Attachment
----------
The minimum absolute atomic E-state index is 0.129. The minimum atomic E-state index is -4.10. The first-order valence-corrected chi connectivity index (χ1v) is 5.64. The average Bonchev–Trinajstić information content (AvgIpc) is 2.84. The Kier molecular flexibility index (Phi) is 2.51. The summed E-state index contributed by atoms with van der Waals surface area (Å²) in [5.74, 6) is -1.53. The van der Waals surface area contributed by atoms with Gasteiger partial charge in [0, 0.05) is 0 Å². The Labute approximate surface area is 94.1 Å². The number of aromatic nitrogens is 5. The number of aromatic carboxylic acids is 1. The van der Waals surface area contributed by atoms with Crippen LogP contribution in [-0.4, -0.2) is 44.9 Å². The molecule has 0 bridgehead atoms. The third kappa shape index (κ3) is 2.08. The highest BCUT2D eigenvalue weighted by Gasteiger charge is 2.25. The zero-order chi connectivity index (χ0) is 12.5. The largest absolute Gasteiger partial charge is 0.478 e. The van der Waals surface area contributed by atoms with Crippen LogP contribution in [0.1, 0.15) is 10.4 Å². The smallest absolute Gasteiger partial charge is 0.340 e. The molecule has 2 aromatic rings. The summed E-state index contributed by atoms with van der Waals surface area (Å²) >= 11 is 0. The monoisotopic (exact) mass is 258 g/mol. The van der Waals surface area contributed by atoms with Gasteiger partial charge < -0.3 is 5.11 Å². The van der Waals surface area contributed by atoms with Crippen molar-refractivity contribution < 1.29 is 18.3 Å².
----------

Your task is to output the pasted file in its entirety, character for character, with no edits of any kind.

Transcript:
The minimum absolute atomic E-state index is 0.129. The minimum atomic E-state index is -4.10. The first-order valence-corrected chi connectivity index (χ1v) is 5.64. The average Bonchev–Trinajstić information content (AvgIpc) is 2.84. The Kier molecular flexibility index (Phi) is 2.51. The summed E-state index contributed by atoms with van der Waals surface area (Å²) in [5.74, 6) is -1.53. The van der Waals surface area contributed by atoms with Gasteiger partial charge in [0, 0.05) is 0 Å². The Labute approximate surface area is 94.1 Å². The number of aromatic nitrogens is 5. The number of aromatic carboxylic acids is 1. The van der Waals surface area contributed by atoms with Crippen LogP contribution in [-0.4, -0.2) is 44.9 Å². The molecule has 0 bridgehead atoms. The third kappa shape index (κ3) is 2.08. The highest BCUT2D eigenvalue weighted by Gasteiger charge is 2.25. The zero-order chi connectivity index (χ0) is 12.5. The largest absolute Gasteiger partial charge is 0.478 e. The van der Waals surface area contributed by atoms with Crippen LogP contribution in [0.1, 0.15) is 10.4 Å². The smallest absolute Gasteiger partial charge is 0.340 e. The molecule has 2 aromatic rings. The summed E-state index contributed by atoms with van der Waals surface area (Å²) >= 11 is 0. The monoisotopic (exact) mass is 258 g/mol. The van der Waals surface area contributed by atoms with Gasteiger partial charge < -0.3 is 5.11 Å². The van der Waals surface area contributed by atoms with Crippen molar-refractivity contribution < 1.29 is 18.3 Å².